The Center for Court Innovation was officially founded in 1996 but the story of its creation begins in 1993 with the founding of the Midtown Community Court. The team that created the nation's first community court went on to establish the Center for Court Innovation, in partnership with the New York State Court System and the Fund for the City of New York.
Over the years, the Center for Court Innovation has forged partnerships with decisionmakers at all levels of government—federal, state, and local. (See what some of them have to say about the Center.) Just as important, the Center has developed relationships with dozens of community groups and neighborhood service providers. The Center's achievements over the last two decades tell the story not just of one organization but of efforts to promote innovation in New York, across the U.S., and around the world.
• The Midtown Community Court, the nation’s first community court, opens in the Times Square neighborhood of Manhattan.
• Planning for the Red Hook Community Justice Center begins.
• The National Association for Court Management presents the Justice Achievement Award to the Midtown Community Court.
• The Midtown Community Court’s computer technology takes the top prize for public sector innovation at Windows World Open 1995.
• Under the leadership of Chief Judge Judith S. Kaye, the New York State Court System formalizes its partnership with the Fund for the City of New York, establishing the Center for Court Innovation as an ongoing engine for court reform. The Center is led by founding director John Feinblatt.
• The Bureau of Justice Assistance at the US Department of Justice awards the Center a grant to provide technical assistance to jurisdictions around the country that are interested in developing community courts.
• The Center for Court Innovation receives the Innovations in American Government Award from the Harvard Kennedy School of Government, the Ford Foundation, and the Council for Excellence in Government.
• The Center helps create the Manhattan Family Treatment Court.
• Portland, Oregon, becomes the first jurisdiction in the country to adapt the Midtown Community Court model. A few months later, Hartford, Connecticut, follows suit.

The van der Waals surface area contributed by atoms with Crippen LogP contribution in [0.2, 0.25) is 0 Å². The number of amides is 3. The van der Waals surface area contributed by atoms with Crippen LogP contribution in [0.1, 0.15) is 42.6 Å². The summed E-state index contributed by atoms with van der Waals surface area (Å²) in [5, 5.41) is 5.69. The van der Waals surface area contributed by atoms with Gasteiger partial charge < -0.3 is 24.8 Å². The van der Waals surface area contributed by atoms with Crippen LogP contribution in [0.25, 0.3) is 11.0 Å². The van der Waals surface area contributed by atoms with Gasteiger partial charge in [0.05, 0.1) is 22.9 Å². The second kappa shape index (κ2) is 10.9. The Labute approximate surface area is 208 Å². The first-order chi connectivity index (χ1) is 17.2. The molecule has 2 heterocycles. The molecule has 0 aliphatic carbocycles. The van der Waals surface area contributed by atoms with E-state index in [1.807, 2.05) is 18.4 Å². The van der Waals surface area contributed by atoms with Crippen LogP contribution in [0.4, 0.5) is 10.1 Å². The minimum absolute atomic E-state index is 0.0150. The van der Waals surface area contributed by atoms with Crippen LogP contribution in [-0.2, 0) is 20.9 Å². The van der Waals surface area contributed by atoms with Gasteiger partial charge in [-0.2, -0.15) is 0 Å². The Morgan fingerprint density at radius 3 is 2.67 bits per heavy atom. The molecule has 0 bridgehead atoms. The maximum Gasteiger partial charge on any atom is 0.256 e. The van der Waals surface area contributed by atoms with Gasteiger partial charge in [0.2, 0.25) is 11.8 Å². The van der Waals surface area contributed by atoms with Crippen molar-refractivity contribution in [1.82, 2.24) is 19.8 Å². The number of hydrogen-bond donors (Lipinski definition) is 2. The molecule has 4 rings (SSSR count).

• Adult drug courts across New York adopt the Universal Treatment Application, a management information system created by the Center to monitor defendant compliance with court orders.
• The Center launches www.courtinnovation.org, an on-line resource for criminal justice reformers.
• The Center opens the Red Hook Community Justice Center in a renovated former Catholic school in southwest Brooklyn.
• U.S. Attorney General Janet Reno visits the Red Hook Community Justice Center.
• Dispensing Justice Locally, a book detailing the results of the Midtown Community Court, is published.
• The Conference of Chief Justices and Conference of State Court Administrators adopt a resolution in support of problem-solving justice.
• The Center opens the Harlem Community Justice Center in Manhattan.
• The Center assists the New York court system in the development of the integrated domestic violence court model—a “one family/one judge” approach. Integrated domestic violence courts open in Westchester and the Bronx.
• The Center opens the Brooklyn Mental Health Court, the first mental health court in New York State.
• The American Bar Association adopts a resolution endorsing the development of problem-solving courts.
• The United Kingdom’s Lord Chief Justice and Home Secretary visit the Red Hook Community Justice Center.
• The Center releases a multi-year evaluation that documents consistent and meaningful recidivism reductions in New York State drug courts.
• The Midtown Community Court celebrates its 10th Anniversary. At a commemorative ceremony, New York State Chief Administrative Judge Jonathan Lippman declares: “I think after 10 years we can officially retire the word ‘experiment’ when it comes to the Midtown Community Court and call it what it is: a permanent part of the judicial landscape in New York.”